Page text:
Book: Everything, Everything
Author: Nicola Yoon
Page Count: (Final Hardcover) 307
Publisher: Random House Books for Young Readers
My Rating: ★★★★
Synopsis: This innovative, heartfelt debut novel tells the story of a girl who’s literally allergic to the outside world. When a new family moves in next door, she begins a complicated romance that challenges everything she’s ever known. The narrative unfolds via vignettes, diary entries, texts, charts, lists, illustrations, and more.
My disease is as rare as it is famous. Basically, I’m allergic to the world. I don’t leave my house, have not left my house in seventeen years. The only people I ever see are my mom and my nurse, Carla.
But then one day, a moving truck arrives next door. I look out my window, and I see him. He’s tall, lean and wearing all black—black T-shirt, black jeans, black sneakers, and a black knit cap that covers his hair completely. He catches me looking and stares at me. I stare right back. His name is Olly.
Maybe we can’t predict the future, but we can predict some things. For example, I am certainly going to fall in love with Olly. It’s almost certainly going to be a disaster.
Let me start by saying I requested this book on Netgalley and was so excited when the request was granted because everyone and their mother in the book community has been praising this book. The hype was very much real and very high. That being said...
I enjoyed it a lot, but I didn't think it was all that and a bag of chips. I thought it was an extremely cute contemporary and I was really rooting for Mandy and Olly. On the same token, I felt like they were kind of stupid for taking certain risks and that their chemistry seemed a little too instalove to me. I mean, I still shipped them, but it didn't feel realistic to me, though I can understand Mandy's immediate obsession to him because she has been cut off from the world of boy. On the other hand, I don't understand how her actions could be so quick and thoughtless.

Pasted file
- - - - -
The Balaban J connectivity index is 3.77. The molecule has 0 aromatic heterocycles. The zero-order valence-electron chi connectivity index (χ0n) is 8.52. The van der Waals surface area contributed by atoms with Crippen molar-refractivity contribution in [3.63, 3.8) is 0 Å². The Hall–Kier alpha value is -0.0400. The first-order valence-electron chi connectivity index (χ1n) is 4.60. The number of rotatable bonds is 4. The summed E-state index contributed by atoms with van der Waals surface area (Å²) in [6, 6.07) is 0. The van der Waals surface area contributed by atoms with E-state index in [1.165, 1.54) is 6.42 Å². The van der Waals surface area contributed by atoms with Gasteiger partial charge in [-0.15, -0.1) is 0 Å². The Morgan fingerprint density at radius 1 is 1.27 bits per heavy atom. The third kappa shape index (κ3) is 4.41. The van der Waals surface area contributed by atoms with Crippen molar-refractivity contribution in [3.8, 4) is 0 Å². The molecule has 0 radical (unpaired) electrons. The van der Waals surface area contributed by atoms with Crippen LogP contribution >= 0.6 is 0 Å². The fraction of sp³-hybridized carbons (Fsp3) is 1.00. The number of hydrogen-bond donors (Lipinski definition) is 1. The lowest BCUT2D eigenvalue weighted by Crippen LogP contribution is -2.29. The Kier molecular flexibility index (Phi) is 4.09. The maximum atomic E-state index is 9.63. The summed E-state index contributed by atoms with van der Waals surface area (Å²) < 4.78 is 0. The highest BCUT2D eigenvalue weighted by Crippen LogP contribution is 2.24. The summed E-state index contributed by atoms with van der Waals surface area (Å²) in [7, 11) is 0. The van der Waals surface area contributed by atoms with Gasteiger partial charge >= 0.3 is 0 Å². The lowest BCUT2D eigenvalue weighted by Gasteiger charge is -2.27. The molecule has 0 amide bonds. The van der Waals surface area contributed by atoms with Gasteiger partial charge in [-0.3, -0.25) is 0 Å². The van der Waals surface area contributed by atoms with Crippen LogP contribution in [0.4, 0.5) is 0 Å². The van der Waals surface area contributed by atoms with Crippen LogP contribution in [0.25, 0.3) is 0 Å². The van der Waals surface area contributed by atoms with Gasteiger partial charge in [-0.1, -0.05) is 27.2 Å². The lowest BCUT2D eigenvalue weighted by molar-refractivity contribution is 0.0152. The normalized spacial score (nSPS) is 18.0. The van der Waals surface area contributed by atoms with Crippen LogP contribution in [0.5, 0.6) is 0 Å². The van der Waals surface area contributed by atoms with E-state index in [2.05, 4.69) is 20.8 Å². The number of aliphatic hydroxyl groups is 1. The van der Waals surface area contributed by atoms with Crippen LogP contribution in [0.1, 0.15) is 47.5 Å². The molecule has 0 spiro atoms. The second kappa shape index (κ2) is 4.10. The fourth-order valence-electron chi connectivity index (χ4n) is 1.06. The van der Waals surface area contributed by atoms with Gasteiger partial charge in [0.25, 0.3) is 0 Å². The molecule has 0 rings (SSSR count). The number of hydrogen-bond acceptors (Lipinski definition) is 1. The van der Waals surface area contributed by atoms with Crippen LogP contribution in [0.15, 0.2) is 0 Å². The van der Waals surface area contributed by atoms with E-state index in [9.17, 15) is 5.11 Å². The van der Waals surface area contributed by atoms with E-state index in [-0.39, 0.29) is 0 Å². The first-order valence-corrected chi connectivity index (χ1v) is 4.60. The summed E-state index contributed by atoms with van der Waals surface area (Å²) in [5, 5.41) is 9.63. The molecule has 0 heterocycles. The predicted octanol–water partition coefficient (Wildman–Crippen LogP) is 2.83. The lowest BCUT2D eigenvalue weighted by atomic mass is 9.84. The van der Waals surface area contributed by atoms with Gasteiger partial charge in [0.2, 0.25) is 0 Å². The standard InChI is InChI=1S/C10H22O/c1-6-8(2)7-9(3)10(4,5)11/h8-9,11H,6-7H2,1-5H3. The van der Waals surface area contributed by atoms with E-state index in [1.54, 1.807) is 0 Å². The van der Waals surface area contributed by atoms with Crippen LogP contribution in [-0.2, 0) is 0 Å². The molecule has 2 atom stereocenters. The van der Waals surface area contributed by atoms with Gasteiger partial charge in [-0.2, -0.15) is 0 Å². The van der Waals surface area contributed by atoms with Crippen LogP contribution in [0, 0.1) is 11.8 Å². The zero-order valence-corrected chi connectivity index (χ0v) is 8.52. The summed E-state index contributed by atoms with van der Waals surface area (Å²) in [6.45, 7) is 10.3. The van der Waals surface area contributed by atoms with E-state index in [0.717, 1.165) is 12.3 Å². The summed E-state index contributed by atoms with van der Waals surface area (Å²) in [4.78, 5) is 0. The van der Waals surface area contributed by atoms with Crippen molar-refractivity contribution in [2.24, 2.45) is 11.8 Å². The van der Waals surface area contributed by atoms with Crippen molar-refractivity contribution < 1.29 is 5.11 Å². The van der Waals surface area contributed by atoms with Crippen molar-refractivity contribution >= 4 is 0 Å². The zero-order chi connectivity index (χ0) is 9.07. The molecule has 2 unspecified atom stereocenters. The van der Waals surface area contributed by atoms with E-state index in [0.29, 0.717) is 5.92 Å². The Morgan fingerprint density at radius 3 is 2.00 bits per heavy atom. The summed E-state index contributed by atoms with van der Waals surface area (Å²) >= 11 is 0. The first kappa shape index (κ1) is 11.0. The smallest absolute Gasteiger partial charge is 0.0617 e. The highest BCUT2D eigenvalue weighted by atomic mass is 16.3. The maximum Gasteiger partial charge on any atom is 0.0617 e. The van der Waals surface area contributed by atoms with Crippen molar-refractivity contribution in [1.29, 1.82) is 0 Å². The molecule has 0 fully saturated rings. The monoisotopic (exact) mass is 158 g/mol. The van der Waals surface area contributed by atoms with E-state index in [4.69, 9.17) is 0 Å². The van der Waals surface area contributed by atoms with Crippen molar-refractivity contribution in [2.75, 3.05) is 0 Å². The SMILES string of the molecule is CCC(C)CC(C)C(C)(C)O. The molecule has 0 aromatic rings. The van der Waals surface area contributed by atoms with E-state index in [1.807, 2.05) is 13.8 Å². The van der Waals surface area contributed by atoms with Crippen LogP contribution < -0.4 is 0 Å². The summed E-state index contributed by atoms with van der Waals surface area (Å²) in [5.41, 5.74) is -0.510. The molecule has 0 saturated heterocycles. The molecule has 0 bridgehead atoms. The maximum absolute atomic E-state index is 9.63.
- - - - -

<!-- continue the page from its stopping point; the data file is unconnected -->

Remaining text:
When it comes to characters, I liked Mandy, but at the same time I found her extremely annoying and a little too naive. Olly definitely made my heart swoon but I also found him so unrealistic. I mean, if you can find a boy like that in real life, by all means send him my way. The mom... let's just say I didn't like her in the beginning, I didn't like her in the end. I predicted from the start what her role in the story would be. Out of all the characters I enjoyed Carla the most. She is the friend/mother figure I wish I had in my life. I find it so neat that Mandy has the woman that she can tell just about anything to.
My main disappointment towards this story was that it was extremely predictable. I mean I predicted everything from the beginning to end. But maybe I'm just that awesome at predicting.
Now to the good things. It made me so so happy that not only is the author a person of color, but Mandy, the main character is multiracial. It is so rare to have female main characters be a person, much less multiracial. I was really happy about this aspect in particular because I am multiracial and it felt good to read about someone like me. When Mandy was described, it felt like I was reading about myself, down to the puffy hair and freckles. I loved that! It is not often that I can identify with a character like that.
Something that really stood out to me was the style of the writing. Some chapters were long while others were a short paragraph or a sentence. Despite the plot, I think the writing style was really something special and unique. I would love to see more writing from Nicola Yoon.
In addition to the writing style I absolutely loved the drawings, especially the little infographics. I enjoyed the simplicity of them and their style. It's also really cool that Nicola's husband drew it.
All in all it was a nice contemporary. I wish more had happened, but I enjoyed the romance in it and the overall message you get from it is pretty inspiring.